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Top 5 concerns about the Energy East pipeline: Presentation to Winnipeg City Council

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Photo: Council of Canadians

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It was inspiring to see the Council of Canadians Winnipeg chapter and the Manitoba Energy Justice Coalition present to Winnipeg City Hall this week on the risks of the Energy East pipeline on Winnipeg's drinking water. The meeting was also featured in a CBC article. Here are five of the top concerns that I gathered from the presentation.

1. Risk of spills contaminating drinking water

The proposed pipeline crosses Winnipeg's aqueduct from which we receive our drinking water. If the proposed pipeline were to spill, it could contaminate our drinking water. The Manitoba Energy Justice Coalition explains that Benzene, a cancer-causing chemical, could contaminate the water and shut down the aqueduct.

Dennis LeNeveu, biophysicist and Council of Canadians member, explains that it is not only the crossing of the aqueduct that poses risks to the water supply, but also along the line of the aqueduct, for the La Salle River, crossing the Assiniboine River and the Winnipeg River.

Douglas Tingey, member of the Council of Canadians and business lawyer, explained that "the pipeline could not be put in a worse place" and that "if would have been built as an oil pipeline, it would not have been routed there." The existing pipeline currently transports natural gas, and was designed to do so, but the new proposed project would transport bitumen, posing significant risks.

 Council of Canadians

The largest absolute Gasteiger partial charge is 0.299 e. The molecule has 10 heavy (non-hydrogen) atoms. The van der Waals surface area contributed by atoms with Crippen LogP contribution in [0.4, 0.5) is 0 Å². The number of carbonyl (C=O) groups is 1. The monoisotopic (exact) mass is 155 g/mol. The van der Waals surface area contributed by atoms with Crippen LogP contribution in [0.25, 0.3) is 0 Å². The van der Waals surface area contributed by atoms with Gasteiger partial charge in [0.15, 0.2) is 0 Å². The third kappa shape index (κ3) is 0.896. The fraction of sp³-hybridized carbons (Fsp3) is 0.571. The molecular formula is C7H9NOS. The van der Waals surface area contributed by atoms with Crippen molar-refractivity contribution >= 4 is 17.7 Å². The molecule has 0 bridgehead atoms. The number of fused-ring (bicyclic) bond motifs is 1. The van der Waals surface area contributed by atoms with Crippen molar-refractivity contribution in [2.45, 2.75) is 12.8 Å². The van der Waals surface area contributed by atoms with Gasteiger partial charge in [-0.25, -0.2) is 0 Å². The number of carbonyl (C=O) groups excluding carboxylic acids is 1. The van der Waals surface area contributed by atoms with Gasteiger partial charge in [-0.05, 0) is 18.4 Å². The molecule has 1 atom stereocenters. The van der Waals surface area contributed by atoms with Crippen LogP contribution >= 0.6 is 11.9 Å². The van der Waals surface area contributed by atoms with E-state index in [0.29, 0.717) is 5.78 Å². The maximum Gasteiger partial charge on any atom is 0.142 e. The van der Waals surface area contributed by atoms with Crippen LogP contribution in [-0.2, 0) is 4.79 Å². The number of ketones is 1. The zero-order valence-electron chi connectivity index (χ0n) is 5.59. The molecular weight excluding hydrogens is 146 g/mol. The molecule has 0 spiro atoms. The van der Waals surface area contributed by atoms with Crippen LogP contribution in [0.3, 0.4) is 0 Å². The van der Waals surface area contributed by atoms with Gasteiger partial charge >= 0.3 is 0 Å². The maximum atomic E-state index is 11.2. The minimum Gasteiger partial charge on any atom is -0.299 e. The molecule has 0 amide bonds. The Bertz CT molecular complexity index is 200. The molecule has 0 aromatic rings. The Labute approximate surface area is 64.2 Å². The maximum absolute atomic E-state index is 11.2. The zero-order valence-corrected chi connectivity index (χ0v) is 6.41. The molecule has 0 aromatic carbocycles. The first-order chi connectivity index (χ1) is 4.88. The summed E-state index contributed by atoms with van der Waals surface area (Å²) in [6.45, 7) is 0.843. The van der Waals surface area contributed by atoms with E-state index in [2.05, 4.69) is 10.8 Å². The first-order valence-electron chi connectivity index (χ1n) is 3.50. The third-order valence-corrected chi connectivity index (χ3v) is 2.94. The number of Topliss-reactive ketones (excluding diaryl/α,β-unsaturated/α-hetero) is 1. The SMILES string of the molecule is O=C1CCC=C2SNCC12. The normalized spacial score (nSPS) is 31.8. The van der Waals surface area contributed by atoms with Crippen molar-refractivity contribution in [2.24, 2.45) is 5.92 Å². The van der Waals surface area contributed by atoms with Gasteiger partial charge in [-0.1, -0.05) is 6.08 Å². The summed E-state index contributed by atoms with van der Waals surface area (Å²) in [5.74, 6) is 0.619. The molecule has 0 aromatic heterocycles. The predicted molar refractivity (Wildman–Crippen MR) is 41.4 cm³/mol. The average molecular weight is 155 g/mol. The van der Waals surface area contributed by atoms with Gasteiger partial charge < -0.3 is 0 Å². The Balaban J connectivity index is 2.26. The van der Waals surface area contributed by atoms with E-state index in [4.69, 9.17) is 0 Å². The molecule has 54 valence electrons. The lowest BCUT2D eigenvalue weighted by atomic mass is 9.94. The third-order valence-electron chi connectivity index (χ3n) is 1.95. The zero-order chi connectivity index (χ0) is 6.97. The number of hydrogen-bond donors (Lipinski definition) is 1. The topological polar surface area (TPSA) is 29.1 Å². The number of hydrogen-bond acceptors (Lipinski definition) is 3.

2. Dilbit oil more difficult to clean up as in the case of the spill in the Kalamazoo River

Dennis LeNeveu explained that the proposed pipeline risks spilling as in the instance of the spill in the Kalamazoo River in 2010. Dilbit, unlike crude oil, sinks much faster and adheres to everything, says a National Academy of Sciences study. It presents unique risks to first responders and takes far longer to clean up. Five years after the spill, there is still submerged oil in the Kalamazoo river. Alex Paterson of the Manitoba Energy Justice Coalition notes that 500 people had to be evacuated from their homes.

3. TransCanada has a bad pipeline safety record

Dennis LeNeveu explains that the pipeline is up to 40 years old in place and is full of cracks. TransCanada has a bad pipeline safety record as is explained in the Energy East: When the Pipeline spills report.

4. The pipeline crosses through Shoal Lake Territory

Alex Paterson expressed that the city must consult Shoal Lake First Nation, as the proposed pipeline crosses their traditional territory.

5. Export pipeline is all risk and little reward

Alex Paterson also explained that this is an export pipeline, whereby two-thirds of the oil would be going to export. For people it presents a great risk to us, with little reward, and is also in contradiction to our commitments to halt dangerous global climate change.

This was a presentation to the Standing Committee on water, waste, riverbank management and environment.

So what was the response from councillors?

  • Many of the councillors had questions for the presenters. Councilor Jenny Gerbasi said that she was terrified in response to the findings of the presenters. She asked if the group was looking potential alternative routes.
  • Alex from the Manitoba Energy Justice Coalition explained that local groups would not have the resources and that is should be the responsibility of TransCanada to study an alternative route which could cost $100,000 to $200,000.

The presenters are asking for the city to:

1. Ask the public utilities board to hold public hearings on the project.

2. Fully study the risk to the entire aqueduct, not just the crossing with the pipeline.

3. Reject entirely or call for a re-route of the pipeline.

If you would like to learn more about TransCanada's Energy East pipeline and what you can do about it, please join us for a town hall meeting at the Fort Garry hotel on March 16 at 7 p.m. RSVP here.

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